Homelessness in the United States
|December 31, 2003||Posted by Staff under Uncategorized|
Is This Plan Best?
“Bring America Home”
Here is a guest article suggesting a government-based approach to the problem of homelessness. Will Americans prefer this expensive, superficial solution to the problem, or might some of us choose an approach that removes the artificial distortions in our economy that are responsible for the dramatic inflation of residential land prices?
by Richard Troxell
House the Homeless, Inc. of Austin, Texas.
In the United States, 3.5 million people- almost 40% of them children- experience homelessness each year. Many of these individuals work, but due to high rents, tight rental markets, and low paying jobs, they have found themselves living on the streets, in cars, in shelters, in abandoned buildings, in motels, or in overcrowded, temporary accommodations with others.
The current economic downturn puts millions of Americans one paycheck, one illness, or one rent hike away from homelessness. Today, a worker making minimum wage cannot afford housing at fair market rent anywhere in the United states, Today, over a million children are without housing. Today, access to health care is out of reach for many. Today, approximately 40% of men who are homeless have served in the armed forces.
People experiencing homelessness are working mothers and fathers, older adults who are unable to make ends meet with their social security benefits, children trying to succeed despite their circumstances, teenagers escaping dangerous situations, and veterans who fought for this country.
As the economy worsens, layoffs loom, and state deficits increase, the federal government is diverting funding away from social service programs. As a result, the homeless population continues to grow and taxpayers pick up the tab in communities like Austin where we are forced to pay for additional services.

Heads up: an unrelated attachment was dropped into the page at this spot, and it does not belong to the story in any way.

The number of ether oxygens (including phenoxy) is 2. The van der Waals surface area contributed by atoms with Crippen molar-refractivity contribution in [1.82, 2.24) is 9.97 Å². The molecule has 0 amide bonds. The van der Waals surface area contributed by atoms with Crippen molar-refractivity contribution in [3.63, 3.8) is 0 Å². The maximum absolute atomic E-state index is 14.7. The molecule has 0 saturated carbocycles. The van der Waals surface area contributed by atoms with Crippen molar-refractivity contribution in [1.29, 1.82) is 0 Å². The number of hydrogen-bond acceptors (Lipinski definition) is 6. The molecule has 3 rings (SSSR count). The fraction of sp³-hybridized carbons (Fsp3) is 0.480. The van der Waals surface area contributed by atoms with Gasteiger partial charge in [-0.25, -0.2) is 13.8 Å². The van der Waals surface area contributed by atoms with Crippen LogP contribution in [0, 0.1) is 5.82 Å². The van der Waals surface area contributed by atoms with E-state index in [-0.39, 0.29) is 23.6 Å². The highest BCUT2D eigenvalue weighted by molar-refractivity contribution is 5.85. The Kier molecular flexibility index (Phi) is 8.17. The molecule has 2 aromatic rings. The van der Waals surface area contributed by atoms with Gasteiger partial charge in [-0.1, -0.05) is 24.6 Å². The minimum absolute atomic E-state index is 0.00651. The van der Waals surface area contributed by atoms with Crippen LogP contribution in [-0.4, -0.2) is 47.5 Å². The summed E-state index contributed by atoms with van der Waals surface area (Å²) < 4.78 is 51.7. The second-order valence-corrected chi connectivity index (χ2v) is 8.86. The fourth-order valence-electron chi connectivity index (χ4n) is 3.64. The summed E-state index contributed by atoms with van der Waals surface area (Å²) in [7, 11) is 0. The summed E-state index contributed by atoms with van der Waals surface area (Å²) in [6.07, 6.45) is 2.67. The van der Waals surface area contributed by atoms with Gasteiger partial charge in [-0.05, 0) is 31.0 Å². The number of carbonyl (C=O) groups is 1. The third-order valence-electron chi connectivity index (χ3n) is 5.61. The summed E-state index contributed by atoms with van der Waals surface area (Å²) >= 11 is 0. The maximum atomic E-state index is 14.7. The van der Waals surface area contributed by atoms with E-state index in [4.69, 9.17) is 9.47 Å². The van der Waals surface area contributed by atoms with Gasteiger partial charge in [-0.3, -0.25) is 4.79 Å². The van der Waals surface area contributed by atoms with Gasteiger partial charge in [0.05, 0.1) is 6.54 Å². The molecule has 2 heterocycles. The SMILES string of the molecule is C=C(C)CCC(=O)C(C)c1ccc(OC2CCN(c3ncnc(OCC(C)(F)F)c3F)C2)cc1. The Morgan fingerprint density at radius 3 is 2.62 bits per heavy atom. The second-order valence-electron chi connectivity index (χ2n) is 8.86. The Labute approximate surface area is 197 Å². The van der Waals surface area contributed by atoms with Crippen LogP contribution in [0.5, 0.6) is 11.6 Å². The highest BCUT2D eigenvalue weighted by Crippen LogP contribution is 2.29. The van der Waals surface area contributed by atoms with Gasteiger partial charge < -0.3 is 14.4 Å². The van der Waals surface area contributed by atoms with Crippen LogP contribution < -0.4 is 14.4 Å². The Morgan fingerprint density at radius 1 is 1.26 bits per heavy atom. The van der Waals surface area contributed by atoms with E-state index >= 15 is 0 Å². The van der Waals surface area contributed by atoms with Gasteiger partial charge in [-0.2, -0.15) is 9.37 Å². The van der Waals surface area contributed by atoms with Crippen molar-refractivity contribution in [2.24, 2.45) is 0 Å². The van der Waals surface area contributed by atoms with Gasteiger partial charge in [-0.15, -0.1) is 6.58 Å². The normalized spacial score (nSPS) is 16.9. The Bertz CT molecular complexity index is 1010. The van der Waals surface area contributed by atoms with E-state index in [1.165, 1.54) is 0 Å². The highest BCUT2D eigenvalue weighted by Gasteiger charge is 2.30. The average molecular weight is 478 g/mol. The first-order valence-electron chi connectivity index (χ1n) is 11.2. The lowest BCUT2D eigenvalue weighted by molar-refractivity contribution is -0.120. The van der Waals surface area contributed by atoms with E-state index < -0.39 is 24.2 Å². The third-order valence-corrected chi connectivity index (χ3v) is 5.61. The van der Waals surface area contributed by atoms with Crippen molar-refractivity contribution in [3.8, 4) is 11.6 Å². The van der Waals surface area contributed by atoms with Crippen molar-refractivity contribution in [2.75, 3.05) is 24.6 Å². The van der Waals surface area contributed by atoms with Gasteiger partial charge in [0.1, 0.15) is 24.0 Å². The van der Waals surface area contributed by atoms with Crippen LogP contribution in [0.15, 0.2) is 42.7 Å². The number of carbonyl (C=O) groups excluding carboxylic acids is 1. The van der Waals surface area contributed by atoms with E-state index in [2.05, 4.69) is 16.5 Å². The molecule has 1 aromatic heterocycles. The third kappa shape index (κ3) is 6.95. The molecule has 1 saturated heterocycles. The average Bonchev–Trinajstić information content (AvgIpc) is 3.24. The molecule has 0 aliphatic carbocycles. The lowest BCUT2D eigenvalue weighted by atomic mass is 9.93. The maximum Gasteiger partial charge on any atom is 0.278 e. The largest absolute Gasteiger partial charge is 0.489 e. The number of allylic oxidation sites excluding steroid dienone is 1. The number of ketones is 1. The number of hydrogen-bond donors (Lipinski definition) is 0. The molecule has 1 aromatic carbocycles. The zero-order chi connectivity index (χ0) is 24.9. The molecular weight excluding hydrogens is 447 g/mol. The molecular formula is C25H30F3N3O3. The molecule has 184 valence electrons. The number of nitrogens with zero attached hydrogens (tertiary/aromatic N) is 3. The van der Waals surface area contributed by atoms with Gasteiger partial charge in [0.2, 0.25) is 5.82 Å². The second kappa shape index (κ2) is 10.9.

Therefore, we strongly urge support of the “Bringing America Home Act.” This Act is about to be introduced in Congress by Representative John Conyers, Jr. (D-MI) and Julia Carson (D-IN). When passed, the legislation will provide affordable housing, job training, civil rights protections, vouchers for child care and public transportation, emergency funds for families facing eviction, increased access to health care, and Congressional support for living incomes. The Bringing America Home Act also provides the critically needed resources to make local and state efforts to end homelessness a reality.
This legislation is crucial in assisting people who are homeless or are facing homelessness. For many families and individuals, it will end the disgrace of the worst form of poverty in the richest nation in the world.
It’s time for Americans to take a stand to help the nation’s most vulnerable citizens. It’s time to Bring America Home.
For more information on the Bringing America Home Act, please call (202) 737-6444 ext. 14 or visit BringingAmericaHome.org.
How would this legislation be paid for? What unexpected side effects might this legislation have if passed? Does the bill address why housing is so expensive in the first place? Would it make more sense to work on the root cause of homelessness? Speak your opinion to The Progress Report!